Hobby or commercial activity?

In order for an activity to be accepted as commercial, it must be carried out on your own account and at your own risk and have a certain scope and duration. Over time, it must be likely to generate a profit.

Some activities can be characterised more as a hobby than as a commercial activity. The boundary between the two is not defined in the legislation, but hobbies are tax-free, while commercial activity is taxable. In other words, the difference will determine how you should be taxed and whether you are entitled to deductions for your expenses. It is the Norwegian Tax Administration which decides whether an activity is a hobby or a business, but you should first assess whether you should declare your activity as a taxable activity.

Your activity is a hobby

If the scope of your activity is limited and your expenses are about the same as your income, it may count in favour of you pursuing a hobby. Profits from hobbies are not taxable income. Contact the Norwegian Tax Administration if you are unsure what your activity might be considered to be.

An activity which has the characteristics of a hobby or which is simply a one-off event will not be considered to be commercial activity and cannot be registered as a sole proprietorship with the Brønnøysund Register Centre.

Tax Offices

Developing a hobby into a business

A hobby can be developed over time into a taxable enterprise. If you decide to turn your hobby into a business, it is important that you document all your expenses and income associated with the activity. You can do this on a separate form, which must be submitted along with your first income statement after you have started up your business.

The Norwegian Tax Administration - Starting an enterprise

Unsure whether your business has become a taxable enterprise? The Norwegian Tax Administration has developed a guide to help you decide this.

The Norwegian Tax Administration's guide - get help to find out whether you are self-employed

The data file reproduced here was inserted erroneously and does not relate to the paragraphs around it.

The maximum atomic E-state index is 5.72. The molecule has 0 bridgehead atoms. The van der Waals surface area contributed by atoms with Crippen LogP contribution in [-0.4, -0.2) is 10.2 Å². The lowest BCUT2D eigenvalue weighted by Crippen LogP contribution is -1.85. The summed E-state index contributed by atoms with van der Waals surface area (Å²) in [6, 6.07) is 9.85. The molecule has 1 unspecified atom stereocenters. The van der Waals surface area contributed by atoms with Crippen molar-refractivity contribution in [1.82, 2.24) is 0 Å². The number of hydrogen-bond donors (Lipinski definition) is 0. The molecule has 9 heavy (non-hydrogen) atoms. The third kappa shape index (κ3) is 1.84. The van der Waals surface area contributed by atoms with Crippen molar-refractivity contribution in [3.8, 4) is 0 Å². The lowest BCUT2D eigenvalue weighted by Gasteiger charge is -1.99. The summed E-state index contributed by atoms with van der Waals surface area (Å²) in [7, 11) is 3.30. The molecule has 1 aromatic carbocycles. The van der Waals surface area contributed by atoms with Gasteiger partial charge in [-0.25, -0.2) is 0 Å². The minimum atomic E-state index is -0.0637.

Your hobby has become a business

Over time, a hobby can develop into commercial activity. Once you have started generating income, all your income attributable to the enterprise will be taxable and all your expenses will be deductible. When you believe that the conditions for taxable activity are fulfilled, you must submit income statement 1 (RF-1175) along with your tax return.

From the first year in which you are considered to be a business, you can have up to the previous five years approved as start-up years for the enterprise. In order to be entitled to deductions for previous years' start-up costs, form RF-1298 must be completed for each of the years concerned. These forms must be submitted along with your first income statement after you started the business.

TIPS: Make sure you retain all your income and expense vouchers linked to your activity from the first day. You will then be able to have your assessment for wealth and income tax amended for the start-up years.

The Norwegian Tax Administration - about the start-up period (in Norwegian only)

The Norwegian Tax Administration - form for documenting expenses and income - voucher overview (in Norwegian only)

Once you have been approved as a business, you will be subject to the bookkeeping obligation and you will have to submit either the business tax return or income statement 1.

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